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Olli Ella Folk | Meet Claire Roeth

Olli Ella Folk | Meet Claire Roeth

We’re so lucky at Olli Ella to be a part of such an enthusiastic community of likeminded mamas, who continue to support and inspire us every day. Whether you only own one item, or are a seasoned collector of Olli Ella, our customers are just as much a part of what makes this company great, as the products we’re known for. One of the many beautiful people we have come to know through this brand, is photographer, writer, and mother of two girls, Claire Roeth from @rouxby_photoClaire’s creative vision and approach to photographing the joy of family, captured our hearts and is something that we couldn’t help but to share with you. Read on to find out all about Claire, her journey into photography and her outlook on life as a creative, working mother.

Tell us a little about yourself and what you do...
The question of what you do is a funny one to answer, because the literal answer is the same as so many other working mamas. Making food for kids to eat, cleaning up, exercising the kids, dog, myself, carving out 15 minutes to answer emails, revelling in blocks of time where I have childcare and can sit and work uninterrupted, revelling in the incredible luck of getting to be with my children as they grow, cleaning kids, dishes, the house, photographing families, children, couples and finding so much magic in that. Then finally crawling into bed at the end of every single day with an empty gas tank but a really full heart.


How did you first get into photography, and then turn it from a hobby into a career?

Twelve years ago I was working a job I hated in real estate, not making much, and got a small bonus. I put the money in an envelope and wrote “bicycle” across it, intending to spend it on a bike. But in a twist of fate I got an email from a woman who had one Rhodesian Ridgeback puppy left in the litter asking if I was interested. So I spent the money on a puppy and what was left on a super basic DSLR camera so I could take photos of my puppy. Before long, co-workers began asking if I would take photos of their dogs, and then those people would ask if I would photograph their weddings, and then their children, and so it went.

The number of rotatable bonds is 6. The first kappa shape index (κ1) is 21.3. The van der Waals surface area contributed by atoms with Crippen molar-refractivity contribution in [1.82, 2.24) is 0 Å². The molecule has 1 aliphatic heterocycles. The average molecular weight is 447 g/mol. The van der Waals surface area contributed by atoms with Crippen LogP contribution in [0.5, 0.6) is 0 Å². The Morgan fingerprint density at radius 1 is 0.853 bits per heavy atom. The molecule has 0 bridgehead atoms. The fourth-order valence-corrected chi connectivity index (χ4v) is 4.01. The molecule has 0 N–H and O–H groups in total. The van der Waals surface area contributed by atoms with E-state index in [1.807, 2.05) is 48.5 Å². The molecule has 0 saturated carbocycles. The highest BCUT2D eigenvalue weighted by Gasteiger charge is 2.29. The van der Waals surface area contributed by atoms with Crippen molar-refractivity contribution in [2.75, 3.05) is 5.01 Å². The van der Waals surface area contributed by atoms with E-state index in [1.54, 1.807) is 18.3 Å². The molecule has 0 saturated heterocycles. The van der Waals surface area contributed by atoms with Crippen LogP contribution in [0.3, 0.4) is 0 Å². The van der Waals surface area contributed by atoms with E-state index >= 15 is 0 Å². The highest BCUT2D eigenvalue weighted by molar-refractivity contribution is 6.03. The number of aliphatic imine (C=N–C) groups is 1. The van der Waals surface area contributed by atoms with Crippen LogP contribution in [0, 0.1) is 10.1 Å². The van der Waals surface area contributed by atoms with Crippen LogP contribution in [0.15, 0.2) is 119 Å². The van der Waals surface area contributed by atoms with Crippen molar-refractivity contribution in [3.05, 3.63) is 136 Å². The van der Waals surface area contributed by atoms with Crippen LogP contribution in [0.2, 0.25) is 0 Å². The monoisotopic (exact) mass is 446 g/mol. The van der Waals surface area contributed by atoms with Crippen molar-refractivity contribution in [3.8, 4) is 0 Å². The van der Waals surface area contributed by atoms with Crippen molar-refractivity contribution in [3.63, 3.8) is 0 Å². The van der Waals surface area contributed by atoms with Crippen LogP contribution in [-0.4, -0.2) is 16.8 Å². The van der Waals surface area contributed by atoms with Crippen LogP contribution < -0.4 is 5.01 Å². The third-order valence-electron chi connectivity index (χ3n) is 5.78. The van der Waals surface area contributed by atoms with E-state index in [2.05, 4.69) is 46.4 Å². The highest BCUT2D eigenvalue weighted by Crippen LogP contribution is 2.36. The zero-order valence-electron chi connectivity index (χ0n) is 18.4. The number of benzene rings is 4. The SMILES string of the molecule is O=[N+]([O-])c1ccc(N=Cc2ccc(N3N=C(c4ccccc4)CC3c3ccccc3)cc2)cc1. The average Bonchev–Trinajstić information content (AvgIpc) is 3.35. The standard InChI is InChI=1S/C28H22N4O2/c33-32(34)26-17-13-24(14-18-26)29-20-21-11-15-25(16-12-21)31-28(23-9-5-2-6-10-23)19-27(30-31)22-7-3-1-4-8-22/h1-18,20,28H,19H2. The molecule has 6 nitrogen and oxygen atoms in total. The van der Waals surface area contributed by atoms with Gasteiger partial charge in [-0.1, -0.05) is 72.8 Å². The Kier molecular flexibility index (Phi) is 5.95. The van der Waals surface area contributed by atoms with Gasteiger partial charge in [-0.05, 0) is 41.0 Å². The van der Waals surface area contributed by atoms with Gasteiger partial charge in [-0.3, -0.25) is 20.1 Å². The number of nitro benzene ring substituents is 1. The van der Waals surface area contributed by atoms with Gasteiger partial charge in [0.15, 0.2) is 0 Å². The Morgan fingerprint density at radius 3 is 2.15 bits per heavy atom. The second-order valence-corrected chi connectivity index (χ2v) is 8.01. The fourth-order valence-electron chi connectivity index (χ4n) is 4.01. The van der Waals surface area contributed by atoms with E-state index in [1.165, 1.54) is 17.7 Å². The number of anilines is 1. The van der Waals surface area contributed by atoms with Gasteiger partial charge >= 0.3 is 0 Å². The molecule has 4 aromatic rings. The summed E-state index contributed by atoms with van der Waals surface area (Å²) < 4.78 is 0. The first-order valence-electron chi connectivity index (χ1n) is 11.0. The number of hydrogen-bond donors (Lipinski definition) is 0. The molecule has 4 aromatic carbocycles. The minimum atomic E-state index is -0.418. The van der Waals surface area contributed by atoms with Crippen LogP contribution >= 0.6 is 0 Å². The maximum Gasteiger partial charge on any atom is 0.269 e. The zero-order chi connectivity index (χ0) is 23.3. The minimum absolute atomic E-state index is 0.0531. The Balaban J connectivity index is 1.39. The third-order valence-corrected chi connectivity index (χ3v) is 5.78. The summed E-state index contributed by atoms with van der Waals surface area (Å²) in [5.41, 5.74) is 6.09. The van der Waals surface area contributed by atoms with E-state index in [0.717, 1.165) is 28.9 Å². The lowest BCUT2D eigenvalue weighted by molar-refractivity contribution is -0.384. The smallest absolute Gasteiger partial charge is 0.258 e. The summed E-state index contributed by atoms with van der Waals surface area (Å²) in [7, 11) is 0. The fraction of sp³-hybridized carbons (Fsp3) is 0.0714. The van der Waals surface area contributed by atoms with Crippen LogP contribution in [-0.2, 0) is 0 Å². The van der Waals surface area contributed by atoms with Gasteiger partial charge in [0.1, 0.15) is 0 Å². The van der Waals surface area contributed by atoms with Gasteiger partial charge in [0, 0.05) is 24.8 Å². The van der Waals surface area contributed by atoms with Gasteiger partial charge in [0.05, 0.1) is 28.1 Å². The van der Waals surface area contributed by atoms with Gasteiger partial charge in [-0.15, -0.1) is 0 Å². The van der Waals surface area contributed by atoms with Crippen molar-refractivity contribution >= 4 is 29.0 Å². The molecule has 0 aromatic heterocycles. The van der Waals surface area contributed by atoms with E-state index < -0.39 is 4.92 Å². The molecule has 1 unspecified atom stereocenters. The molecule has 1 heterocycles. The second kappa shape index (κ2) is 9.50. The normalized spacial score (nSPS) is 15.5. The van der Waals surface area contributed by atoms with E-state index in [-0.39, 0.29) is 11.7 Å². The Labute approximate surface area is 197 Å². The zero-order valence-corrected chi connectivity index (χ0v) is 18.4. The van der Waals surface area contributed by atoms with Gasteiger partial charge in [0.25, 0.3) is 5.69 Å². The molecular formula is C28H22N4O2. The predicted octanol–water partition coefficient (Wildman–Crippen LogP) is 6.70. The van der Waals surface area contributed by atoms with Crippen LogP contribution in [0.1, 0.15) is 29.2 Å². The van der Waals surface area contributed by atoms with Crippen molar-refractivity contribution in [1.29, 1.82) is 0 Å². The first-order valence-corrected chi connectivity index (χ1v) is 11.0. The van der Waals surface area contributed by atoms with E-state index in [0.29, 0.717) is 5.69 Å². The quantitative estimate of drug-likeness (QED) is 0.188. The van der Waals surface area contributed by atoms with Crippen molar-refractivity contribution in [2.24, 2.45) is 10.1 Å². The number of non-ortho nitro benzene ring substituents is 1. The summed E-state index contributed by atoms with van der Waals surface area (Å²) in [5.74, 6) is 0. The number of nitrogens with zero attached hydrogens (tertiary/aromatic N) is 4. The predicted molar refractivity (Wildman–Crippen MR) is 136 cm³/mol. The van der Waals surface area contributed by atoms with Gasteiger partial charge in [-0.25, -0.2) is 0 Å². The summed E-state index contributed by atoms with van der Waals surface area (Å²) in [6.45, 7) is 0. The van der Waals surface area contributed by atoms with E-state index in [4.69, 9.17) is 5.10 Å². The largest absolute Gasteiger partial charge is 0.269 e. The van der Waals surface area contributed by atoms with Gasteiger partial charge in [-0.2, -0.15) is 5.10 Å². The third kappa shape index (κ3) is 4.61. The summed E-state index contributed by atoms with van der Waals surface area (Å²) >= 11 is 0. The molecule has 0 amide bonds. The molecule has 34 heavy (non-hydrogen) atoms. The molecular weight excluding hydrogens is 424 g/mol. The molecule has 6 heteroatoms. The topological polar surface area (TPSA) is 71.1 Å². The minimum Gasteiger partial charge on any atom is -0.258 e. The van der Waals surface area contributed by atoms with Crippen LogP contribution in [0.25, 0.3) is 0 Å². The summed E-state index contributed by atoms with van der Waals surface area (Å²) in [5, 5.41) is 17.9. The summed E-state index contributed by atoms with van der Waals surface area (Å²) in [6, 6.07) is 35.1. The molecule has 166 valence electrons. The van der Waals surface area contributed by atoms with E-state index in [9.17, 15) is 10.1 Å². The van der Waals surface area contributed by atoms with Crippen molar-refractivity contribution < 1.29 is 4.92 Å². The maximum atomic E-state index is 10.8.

Over the last decade I’ve learned a lot of hard lessons about running a business, existing in the photo world, and juggling work and being a mama. The beautiful thing about the way I started out, though, is that for me it’s always been about capturing the spark of my subject — my own dog, initially, but then so, so much more. My aesthetic has definitely changed and been refined over the years, but the heart of what I do really hasn’t changed since that original impulse to buy a camera so I could capture the essence of that puppy. That dog, Roux, whose nickname, Rouxby, is the namesake of my company, is still my constant companion and falls asleep every night tucked into bed next to my eldest daughter. 


What's your favourite thing about photographing families and children?

Ahh, children are magic to photograph! They’re not trying to be anything other than who they are in their beautiful little hearts. They’re not trying to look a certain way. Instead of focusing on the way their image will be presented to the rest of the world, they’re just actually living the moment. I think that, in a nutshell, is the magic of childhood. Whether I’m photographing portraits of a family or shooting for a brand, this magic is the thing I want every image to communicate. 


Taking photos of little ones can be a tricky task - what are your tips for capturing the perfect moment?

I have a few go-to ways of encouraging connection or thoughtfulness (“What colour are your mama’s eyes? Does your daddy have teeth? Is there a bird in the sky?”), but the truth is I don’t really use tricks. That magical quality of childhood doesn’t really require any. Mostly, I just like to let children be themselves because the truth is that the moments they make on their own are far more magical than anything I could contrive.  


Where is your favourite place in the world (and why)?

Oof, this one is tough. I’m a bit of a nomad so I have connections to so many different places in different ways. But one of the first places that comes to mind is my Dad’s house. He lives in the mountains of Southern Colorado, a town so small it barely qualifies as a town (just a post office, gas station, and a bar). His house is soaked with light, very secluded, and full of treasures he and his girlfriend have collected over the years and around the world. When my girls and I go there in the summer we spend mornings hiking, afternoons in the creek that runs through the property, rinse off under the outdoor shower in the late sun, and eat meals full of home-grown vegetables.   



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